The Buick Skyhawk was an automobile produced by the Buick division of General Motors in two generations for the 1975 through 1989 model years. From 1975 to 1980, all 2-door hatchback models were built on the subcompact, rear-wheel platform H-body unit. 1982 through 1989 models were built in the front-wheel drive compact platform, J-car was available in four body styles: 2-door sedan or hatchback and 4-door sedan or Buick Skyhawk station wagon.
Buick Skyhawk First Generation
The Buick Skyhawk is a subcompact, four-passenger hatchback car that was introduced September 1974, and produced for the 1975-1980 model years. The first generation Buick Skyhawk is based on the Chevrolet Vega, sharing its wheelbase and width. The Buick Skyhawk was produced with H-body variants Chevrolet Monza, Oldsmobile Starfire and Pontiac Sunbird. He competed with other small sports cars such as the Mercury Capri, Toyota Celica, and the Ford Mustang II. The Buick Skyhawk was the smallest out the Buick badge in over 60 car.
Buick Skyhawk Second Generation
The front wheel drive Skyhawk 1982-1989 (J-body) premiered in February 1982 at the Chicago Auto Show. The Skyhawk was originally available as a 2-door sedan and 4-door sedan and was very similar to the Chevrolet Cavalier. The standard engine was a 1.8 liters corporate “122” OHV carbureted four-cylinder (88 hp), with 1.8-liter overhead-cam TBI Brazilian built four (80 HP) as an option. A carburetor, 90 hp SOHC 2 liters also appeared shortly after the Skyhawk was released along with an optional five-speed manual.
By 1983, Brazil built 1.8-liter gained four horsepower, while the 2.0 SOHC and 1.8 OHV were replaced by a Chevrolet built 2.0 OHV, also with 90 hp. A four-door station wagon was also introduced, the first unit of the Buick wagon front. The following year there was a facelift minor, with larger cooling openings and larger bumper rub strips. The 2.0 hp lost four, up to 86 Shortly after the introduction of the ’84s, one of Brazil’s 1.8 MPFI turbo version was available in the T-Type, which provides a strong 150 hp (112 kW) model. The Turbo T-Type was available with five-speed manual transmission. The Skyhawk set a sales record in 1984 (134 076 built). There was not much change for 1985 but for 1986 added a new two-door Hatchback in “Sport” or T-Type trim. Also, both 1.8s 2.0s now claimed the same 88 hp.
The 1.8-liter engines were replaced by two multiport injected SOHC 2.0-liter versions for 1987, a naturally aspirated (96 hp / 71 kW) and 165 hp (123 kW) turbocharged version known as LT3 RPO. The OHV of 2 liters remained, now with 90 CV. By 1988, there were only Skyhawk Sports, and the hatchback was discontinued. There was also a “Sport S / E” 2-door coupe. The OHV and turbocharged engines were no longer available. 1989 would be the last year of the Skyhawk, but nevertheless, the car received some changes, such as electronic fuel injection standard, better sound insulation and doors and windows body color in the station wagon. 23366 ’89s were built, for a total of 499 132 Skyhawks second generation.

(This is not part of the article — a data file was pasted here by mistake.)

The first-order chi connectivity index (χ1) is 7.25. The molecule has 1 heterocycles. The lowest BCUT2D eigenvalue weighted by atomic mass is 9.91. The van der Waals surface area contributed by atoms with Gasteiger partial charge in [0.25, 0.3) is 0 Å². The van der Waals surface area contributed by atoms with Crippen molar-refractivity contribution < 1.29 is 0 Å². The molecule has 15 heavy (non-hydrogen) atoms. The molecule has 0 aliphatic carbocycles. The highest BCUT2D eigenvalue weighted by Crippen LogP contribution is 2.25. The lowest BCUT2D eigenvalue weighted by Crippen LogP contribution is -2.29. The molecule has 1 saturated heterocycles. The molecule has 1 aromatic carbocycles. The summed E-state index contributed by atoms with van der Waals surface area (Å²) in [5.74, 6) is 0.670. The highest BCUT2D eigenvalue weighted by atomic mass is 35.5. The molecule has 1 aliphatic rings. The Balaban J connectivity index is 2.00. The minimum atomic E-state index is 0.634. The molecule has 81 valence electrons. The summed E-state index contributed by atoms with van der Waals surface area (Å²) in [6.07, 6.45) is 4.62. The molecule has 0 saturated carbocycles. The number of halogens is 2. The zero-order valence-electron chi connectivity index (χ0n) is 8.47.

The Skyhawk, along with variant Oldsmobile Firenza, were built in Leeds, Missouri (Kansas City) from 1982 to 1988, 1988 was the last year Oldsmobile Firenza production and then Leeds Assembly was closed. For 1989, GM moved production Skyhawk his Janesville, Wisconsin, assembly plant. The Buick Skyhawk production ceased after the 1989 model year Chevrolet Cavalier was also produced in Leeds for some of these model years.
Buick Skyhawk Design
The Buick Skyhawk’s design was later incorporated into the third and fourth generation GM F-bodies (Camaro and Firebird). Variable-ratio power steering was standard of a recirculating ball design. The Buick Skyhawk standard power system features brake assist including front disc brakes with solid rotors and rear drum brakes.
Buick Skyhawk Engine
The Buick Skyhawk has a 97.0-inch (2,460 mm) and wheelbase (1,660 mm) width of 65.4 inches. The Buick Skyhawk, Chevrolet Monza, Oldsmobile Starfire and were among the first vehicles to adopt the newly approved quad rectangular headlamps. The body style is characterized by having a resemblance to the Ferrari 365 GTC / 4 The Buick Skyhawk is a rear-wheel drive design with a solid rear axle. Throughout its production, the H-body Buick Skyhawk offered only with the Buick designed 3.8 liters (231 cid) V6 engine uses a 2-barrel carburetor that generated 110 hp (82 kW) at 4000 rpm. A 4-speed manual transmission was standard; March 1-speed automatic is offered as an option. The Buick Skyhawk front suspension is short and long control with coil springs and stabilizer bar arms; the rear suspension is a torsion arm design with coil springs and stabilizer bar.